Art history professor releases new book on Gothic art and Romantic literature

Carso CoverKerry Dean Carso, associate professor of art history, has written “American Gothic Art and Architecture in the Age of Romantic Literature,” published by the University of Wales Press. The book considers the impact British Gothic novels and historical romances had on American art and architecture in the late 18th and 19th centuries.

Carso’s research investigates the close ties between literature and architecture during the Gothic Revival period, roughly extending from the middle 18th century through the 19th. Carso’s findings and analyses are supported by 16 color plates and an additional 25 black-and-white illustrations and images.

The subject matter has been an area of interest for Carso since her undergraduate years at Harvard University, when she first discovered the early Gothic novels of Horace Walpole and Ann Radcliffe. “I became fascinated with the architectural spaces in British Gothic novels, in which subterranean labyrinths, intricate castles, and darkened dungeons provide a sublime setting for supernatural events,” she said.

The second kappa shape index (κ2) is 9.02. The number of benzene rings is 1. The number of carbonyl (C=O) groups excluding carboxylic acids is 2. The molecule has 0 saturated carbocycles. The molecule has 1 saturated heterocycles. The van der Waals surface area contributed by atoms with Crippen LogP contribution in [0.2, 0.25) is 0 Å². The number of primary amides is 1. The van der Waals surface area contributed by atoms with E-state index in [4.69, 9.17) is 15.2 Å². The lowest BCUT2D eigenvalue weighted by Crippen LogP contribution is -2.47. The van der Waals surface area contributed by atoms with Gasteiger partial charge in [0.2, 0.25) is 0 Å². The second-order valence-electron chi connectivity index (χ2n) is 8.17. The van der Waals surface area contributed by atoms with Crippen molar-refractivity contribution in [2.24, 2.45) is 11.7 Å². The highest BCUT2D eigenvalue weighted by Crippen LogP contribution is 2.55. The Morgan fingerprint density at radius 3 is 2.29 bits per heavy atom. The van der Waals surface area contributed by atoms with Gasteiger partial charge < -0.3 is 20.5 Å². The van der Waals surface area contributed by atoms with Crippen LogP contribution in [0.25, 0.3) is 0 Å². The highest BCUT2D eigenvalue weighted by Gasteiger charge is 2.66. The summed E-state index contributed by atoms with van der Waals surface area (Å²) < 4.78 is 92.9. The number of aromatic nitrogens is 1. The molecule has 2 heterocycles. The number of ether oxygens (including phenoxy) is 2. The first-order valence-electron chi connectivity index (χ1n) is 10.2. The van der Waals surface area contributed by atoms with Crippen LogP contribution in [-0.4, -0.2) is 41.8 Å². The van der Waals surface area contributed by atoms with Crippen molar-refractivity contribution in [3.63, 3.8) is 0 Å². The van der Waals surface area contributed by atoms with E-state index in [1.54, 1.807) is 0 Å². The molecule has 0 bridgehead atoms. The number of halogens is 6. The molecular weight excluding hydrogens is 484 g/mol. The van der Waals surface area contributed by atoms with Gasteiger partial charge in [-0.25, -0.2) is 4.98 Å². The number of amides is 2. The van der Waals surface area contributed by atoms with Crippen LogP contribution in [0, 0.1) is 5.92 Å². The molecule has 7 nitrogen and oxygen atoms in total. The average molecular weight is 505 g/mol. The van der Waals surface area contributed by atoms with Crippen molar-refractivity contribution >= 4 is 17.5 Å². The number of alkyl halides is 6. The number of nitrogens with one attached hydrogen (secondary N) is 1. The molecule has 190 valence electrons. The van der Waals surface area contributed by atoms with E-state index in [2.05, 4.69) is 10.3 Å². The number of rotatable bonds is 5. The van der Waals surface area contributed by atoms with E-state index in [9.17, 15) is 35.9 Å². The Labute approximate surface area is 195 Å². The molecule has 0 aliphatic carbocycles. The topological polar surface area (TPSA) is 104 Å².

That fascination served as the basis of her graduate dissertation, and she soon discovered that her own interest in the British Gothic literature of the mid-to-late 18th century was shared by well-known American authors like Nathaniel Hawthorne and Washington Irving.

She noted that “many of the artists and architects I write about are New York and Hudson Valley figures,” including Irving, the architect Alexander Jackson Davis, and the landscape painter Thomas Cole.

Her interest in these artists is reflected in her work as an instructor at the SUNY New Paltz. Her courses address American art and architecture, and she periodically teaches a section on “Art of the Hudson Valley.”

Carso has published several articles on Gothic Revival architecture and Romantic painting in peer-reviewed journals including Mosaic, Winterthur Portfolio, Symbiosis, The Hudson River Valley Review and Gothic Studies.

For more information about the book visit the University of Wales Press website.